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A New Identity: Grateful Mystic


Consider becoming a grateful mystic. I use mystic as a shortcut description for a person seeing God’s kingdom now and realizing it is more than an assent to beliefs. Answers are cheap and often contradictory. Energy spent discerning real and fake news might be better spent in formulating wise questions for our time. Jesus showed wisdom by asking questions. Who do you say I am? Did you never read the scriptures? Can any of you by worrying add a single moment to your lifetime? He asked 183 questions and answered only three of them. Asking the right questions usually requires a quiet space and time for reflection. A mystic embraces paradox and realizes the beauty of meditation to crowd out frantic self-talk that is typically informed by loud voices in media and significant others and that often crowds out the voiceof God. Indeed, myriad competing 21st-century distractions challenge one’s ability to focus on God’s leading.

In the last 40 years there have been many cultural changes and shifts in Christian attitudes. I invite readers to consider that Christian faith must involve a measure of mysticism. I acknowledge that mysticism was frowned upon earlier in my lifetime in this faith group, and, for many, it still is.

But the quest of this time is to live at peace, not just to eradicate physical violence but also bring peace to one’s soul. Gratitude is a first step. Gratitude for what one can have now in this moment. Not yesterday’s rumination. Not tomorrow’s anxiety. If one can be content now (and one can have that peace by communing with Christ), then one will have something very valuable to share with others. If one allows time to reflect and ask questions, then one can grow a capacity to engage without compromise and to critique without lapsing into a tired dualism that mindlessly categorizes sin and people. If one does not allow for roots to grow in quiet times of meditation, then one is prone to being pulled into strong cultural currents that yield a deceitful idolatry.

A mystic allows vulnerability. People who stay afraid of vulnerability will not get far on the journey of faith. A mystic steps out of the realm of certainty to an exposed space. This means stepping away from the planning of tomorrow and the analysis of yesterday. This is the space of now, in this moment. With other thoughts peeled away, one is left with a spirit of gratitude. Being grateful is to acknowledge, indirectly, one’s dependence on another. Gratitude is a healing agent. Romans chapter one refers to people accepting a lie—exchanging truth for a lie. An ultimate untruth is the idea that a person can survive alone—in her own rightness, by her own energy, guided by her own perceptions. Gratitude acknowledges someone else as part of one’s own flourishing.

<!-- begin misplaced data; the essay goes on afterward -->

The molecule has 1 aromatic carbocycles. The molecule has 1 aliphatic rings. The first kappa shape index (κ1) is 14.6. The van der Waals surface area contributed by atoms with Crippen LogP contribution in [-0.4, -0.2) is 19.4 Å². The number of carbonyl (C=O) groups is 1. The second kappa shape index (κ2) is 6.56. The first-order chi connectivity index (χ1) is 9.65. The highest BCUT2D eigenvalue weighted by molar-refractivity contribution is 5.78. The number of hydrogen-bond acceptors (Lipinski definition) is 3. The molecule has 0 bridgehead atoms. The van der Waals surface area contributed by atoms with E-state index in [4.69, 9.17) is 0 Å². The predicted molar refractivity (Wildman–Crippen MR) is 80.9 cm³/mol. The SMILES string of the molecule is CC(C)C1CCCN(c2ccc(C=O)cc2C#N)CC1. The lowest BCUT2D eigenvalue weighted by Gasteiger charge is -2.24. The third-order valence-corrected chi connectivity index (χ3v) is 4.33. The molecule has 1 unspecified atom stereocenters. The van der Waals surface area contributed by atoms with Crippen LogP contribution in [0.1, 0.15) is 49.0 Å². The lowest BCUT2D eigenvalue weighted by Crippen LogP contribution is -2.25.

Gratitude is an automatic corollary to faith. After a spiritual discovery, one cannot help but be grateful.

According to a Buddhist proverb, “When the pupil is ready, the teacher will appear.” A ready pupil is one who has willingness to see something new—an assertion, a nuance—and gratitude is an appropriate response from a ready student. Anyone and anything can be a teacher.

This is the day the Lord has made; we will rejoice and be glad in it.” Psalm 118:24 (NKJV)

Gratitude does not stop to ask if the cup is half empty or half full. Gratitude does not yearn for a larger cup. Instead, gratitude just notices that something is in the cup and says, “thank you.” Today is here. I am here. I will rejoice in what the Lord has made. I will take note. Notice.

God reveals Himself to us through what unfolds as our life. These ordinary revelations can be respected and deeply listened to—before reading Bibles, joining churches, and quoting dogmas. Life itself is the primary divine revelation. A person seeking God is like the merchant searching for a costly pearl. One with a thirst for discipleship will be formed and grow. The first step of such spiritual readiness is to cultivate gratitude, as gratitude provides the rich soil that puts a person in a stance to remember how she is not isolated in her correctness or orthodoxy or self- righteousness. Gratitude erases the rugged individualist framework to show that a person always has a dependency on others for sustenance, ideas, and kindness. Gratitude makes way for a strong dependence on God.

When one responds with trust to God’s self-exposure, then one has faith. A genuine act of faith is always in response to a new disclosure. I do not advocate a blind faith, but a trust, based on some evidence. The evidence can come from scripture, but not exclusively. The evidence can come from anything and anywhere and anyone. Paul said,

I am debtor both to the Greeks, and to the Barbarians; both to the wise, and to the unwise.”  Romans 1:14 (NKJV)